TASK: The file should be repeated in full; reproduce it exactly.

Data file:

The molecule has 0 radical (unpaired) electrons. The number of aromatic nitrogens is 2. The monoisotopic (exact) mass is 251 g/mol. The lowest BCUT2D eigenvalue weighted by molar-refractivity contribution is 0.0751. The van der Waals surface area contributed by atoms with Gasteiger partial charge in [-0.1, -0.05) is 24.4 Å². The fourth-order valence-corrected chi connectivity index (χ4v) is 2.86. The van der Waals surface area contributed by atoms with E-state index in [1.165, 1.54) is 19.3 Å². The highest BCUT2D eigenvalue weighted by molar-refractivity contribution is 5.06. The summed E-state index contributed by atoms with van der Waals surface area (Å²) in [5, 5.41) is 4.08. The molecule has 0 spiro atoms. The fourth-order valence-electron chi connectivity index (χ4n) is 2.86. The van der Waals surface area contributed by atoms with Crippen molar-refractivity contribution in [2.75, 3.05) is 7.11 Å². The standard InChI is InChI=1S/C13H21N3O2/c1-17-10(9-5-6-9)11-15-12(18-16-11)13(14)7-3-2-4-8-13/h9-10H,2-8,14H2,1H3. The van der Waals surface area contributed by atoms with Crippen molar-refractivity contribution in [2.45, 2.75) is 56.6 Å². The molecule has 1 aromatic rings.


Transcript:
The molecule has 0 radical (unpaired) electrons. The number of aromatic nitrogens is 2. The monoisotopic (exact) mass is 251 g/mol. The lowest BCUT2D eigenvalue weighted by molar-refractivity contribution is 0.0751. The van der Waals surface area contributed by atoms with Gasteiger partial charge in [-0.1, -0.05) is 24.4 Å². The fourth-order valence-corrected chi connectivity index (χ4v) is 2.86. The van der Waals surface area contributed by atoms with E-state index in [1.165, 1.54) is 19.3 Å². The highest BCUT2D eigenvalue weighted by molar-refractivity contribution is 5.06. The summed E-state index contributed by atoms with van der Waals surface area (Å²) in [5, 5.41) is 4.08. The molecule has 0 spiro atoms. The fourth-order valence-electron chi connectivity index (χ4n) is 2.86. The van der Waals surface area contributed by atoms with Crippen molar-refractivity contribution in [2.75, 3.05) is 7.11 Å². The standard InChI is InChI=1S/C13H21N3O2/c1-17-10(9-5-6-9)11-15-12(18-16-11)13(14)7-3-2-4-8-13/h9-10H,2-8,14H2,1H3. The van der Waals surface area contributed by atoms with Crippen molar-refractivity contribution in [2.45, 2.75) is 56.6 Å². The molecule has 1 aromatic rings.